The economic impact is typically two-fold:
- The impact on property values: cottage country – and Haliburton in particular – has enjoyed some of Ontario’s biggest rises in property values in the last two years, and growth is expected to continue. However, lakes with blue-green algal blooms are likely to be excluded from these rates of growth, with studies from the US typically showing a reduction in property values of between 15 and 30% for lakefront properties on lakes suffering from blue-green algal blooms.
- The impact on the community: reputations matter, and it’s important that our County doesn’t develop a reputation for lakes with blooms – this will deter tourism and severely impact the local economy. For example, the Natural Resources Ministry notes that the angling industry in Ontario is worth $2.4 billion each year.
In consultation with the community, Haliburton County Council has been developing a by-law for the last 3 years. They have now asked for the input of a specialist consultancy to help advise them on the most appropriate by-law, taking into account the views and requirements of the various stakeholders in our community.
It is understood that the consultants will be appointed during the Spring of 2021 and that their findings will be presented to the Council over the Summer. A draft by-law will then be published for public consultation, with the intention that it is in place as soon as the process allows.
One of the most helpful things you can do is to plant more natural vegetation (especially native shrubs) into the 30-metre buffer zone: this will not only help intercept the runoff but also filter it more thoroughly before it heads to your lake.
It’s good to leave pine needles and fallen tree foliage on the ground to encourage the growth of ground cover; and if your property has been cleared and your lawn reaches almost to the waterfront, it’s best not to mow the 20 or so feet of lawn closest to the lake.
Finally, if trees were once removed to give an unbroken view of your lake, then it’s much better to maintain that view just by trimming the occasional branch from the remaining trees, rather than removing any more of them.
You can add eavestroughs to any existing buildings and use rain barrels to catch the runoff. This water is ideally suited for plant-watering and garden work.
Road salt is indeed a serious issue facing our lakes and its precise role in causing chemical imbalance would benefit from a great deal more comparative research than is currently available. One thing we do know is that salt levels in our lakes do of course vary greatly according to a lake’s specific location. Lakes that are close to a major roadway on which salt is used suffer from much higher concentrations. Helpfully, the lakes that participate in the Lake Partner Program have their levels monitored annually (with the exception of 2020 due to COVID-19). More information on the Lake Partner Program is available at https://desc.ca/programs/LPP.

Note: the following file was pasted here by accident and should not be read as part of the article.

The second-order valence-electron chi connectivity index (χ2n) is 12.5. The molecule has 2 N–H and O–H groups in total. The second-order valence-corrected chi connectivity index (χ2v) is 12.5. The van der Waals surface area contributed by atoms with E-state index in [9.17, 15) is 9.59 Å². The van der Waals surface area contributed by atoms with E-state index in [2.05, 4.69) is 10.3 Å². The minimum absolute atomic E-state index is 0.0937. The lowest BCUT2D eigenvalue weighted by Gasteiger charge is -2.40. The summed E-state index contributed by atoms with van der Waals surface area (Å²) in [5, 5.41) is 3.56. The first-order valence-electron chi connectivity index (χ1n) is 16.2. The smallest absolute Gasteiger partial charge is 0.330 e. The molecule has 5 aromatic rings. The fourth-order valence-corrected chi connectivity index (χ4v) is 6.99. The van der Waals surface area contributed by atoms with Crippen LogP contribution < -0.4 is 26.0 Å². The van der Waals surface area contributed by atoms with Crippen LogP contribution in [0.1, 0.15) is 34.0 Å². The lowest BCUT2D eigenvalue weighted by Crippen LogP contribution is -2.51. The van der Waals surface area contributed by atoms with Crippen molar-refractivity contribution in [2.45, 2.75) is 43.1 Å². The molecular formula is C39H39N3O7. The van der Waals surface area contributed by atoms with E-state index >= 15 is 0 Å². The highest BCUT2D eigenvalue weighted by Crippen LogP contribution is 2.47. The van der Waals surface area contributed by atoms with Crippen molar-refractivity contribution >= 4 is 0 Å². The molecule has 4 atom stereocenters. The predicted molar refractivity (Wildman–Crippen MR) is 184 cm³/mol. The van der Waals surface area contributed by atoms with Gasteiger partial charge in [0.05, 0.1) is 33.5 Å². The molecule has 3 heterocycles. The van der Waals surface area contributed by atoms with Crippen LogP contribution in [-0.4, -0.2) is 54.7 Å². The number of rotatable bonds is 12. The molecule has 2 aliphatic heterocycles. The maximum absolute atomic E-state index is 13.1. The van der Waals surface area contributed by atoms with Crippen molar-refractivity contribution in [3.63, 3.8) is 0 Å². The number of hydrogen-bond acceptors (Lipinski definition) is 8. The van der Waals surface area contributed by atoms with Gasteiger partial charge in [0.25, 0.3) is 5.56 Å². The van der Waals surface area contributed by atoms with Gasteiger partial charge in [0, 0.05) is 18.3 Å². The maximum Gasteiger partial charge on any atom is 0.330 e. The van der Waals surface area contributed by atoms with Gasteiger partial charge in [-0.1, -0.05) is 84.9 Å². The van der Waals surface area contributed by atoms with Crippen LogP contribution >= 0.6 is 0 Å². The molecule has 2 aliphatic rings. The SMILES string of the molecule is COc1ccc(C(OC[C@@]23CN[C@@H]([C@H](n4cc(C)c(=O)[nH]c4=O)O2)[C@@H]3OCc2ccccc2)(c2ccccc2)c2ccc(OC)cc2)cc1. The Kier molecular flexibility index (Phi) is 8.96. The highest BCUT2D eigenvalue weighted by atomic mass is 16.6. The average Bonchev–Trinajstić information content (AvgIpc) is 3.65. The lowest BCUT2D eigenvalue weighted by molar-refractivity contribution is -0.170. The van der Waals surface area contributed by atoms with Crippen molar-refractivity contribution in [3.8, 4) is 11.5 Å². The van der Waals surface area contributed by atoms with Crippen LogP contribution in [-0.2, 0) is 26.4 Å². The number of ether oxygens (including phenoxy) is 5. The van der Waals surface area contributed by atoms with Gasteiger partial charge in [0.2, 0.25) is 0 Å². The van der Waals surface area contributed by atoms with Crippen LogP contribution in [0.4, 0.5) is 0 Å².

Unfortunately, there is a lack of hard data available on crayfish numbers, as no government body monitors this issue. There is, however, a lot of anecdotal information. People who have been on the lakes for decades report that the populations of crayfish have gone from plentiful to very low over the last twenty to thirty years.
One of the best resources available for addressing difficult and complex locations such as these is available here: https://www.youtube.com/watch?v=11tHTsxKvt0
There are some excellent tools available to help correctly identify Blue Green Algae:
- On the Ontario government website: Ontario government Blue Green Algae page
- On the C.H.A. website: https://www.cohpoa.org/lake-health-3/algae-and-algal-blooms/
Erosion from boat wakes is a serious issue that needs to be addressed. There is a group that is partially focused on that issue and their helpful website is https://safequiet.ca/.
The experts also tell us that a natural shoreline with deep rooted native vegetation is less likely to erode than an over-developed one. An excellent webinar is available at https://www.youtube.com/watch?v=11tHTsxKvt0.
Faulty septic systems are a major source of nutrients and pollutants entering our lakes, including phosphorous – a leading cause of toxic Blue Green Algal blooms. Rigorous septic re-inspection programmes, designed to prevent unnecessary septic system leakage before it happens, are therefore incredibly important to the health and future of our lakes. As of Spring 2021, all 4 Haliburton County municipalities have a re-inspection programme in place.
Regardless of the type of shoreline, there is definite consensus among scientists that 30 metres should be the minimum buffer zone reserved for native vegetation. Most municipalities in Ontario have already adopted this standard. In Haliburton County, a 30-metre setback for new buildings has actually been in place for more than a decade. The new debate - in light of the increased threats to our lakes from climate change and invasive species - is whether 30 metres will continue to be enough.
BeShore represents a wide group of stakeholders of which the CHA are but one important member.
BeShore Haliburton is a not-for-profit coalition of Haliburton County residents, associations and businesses. Together, we have developed the BeShore campaign - a community-run communication program - designed to be inclusive and provide science-based information clearly and respectfully.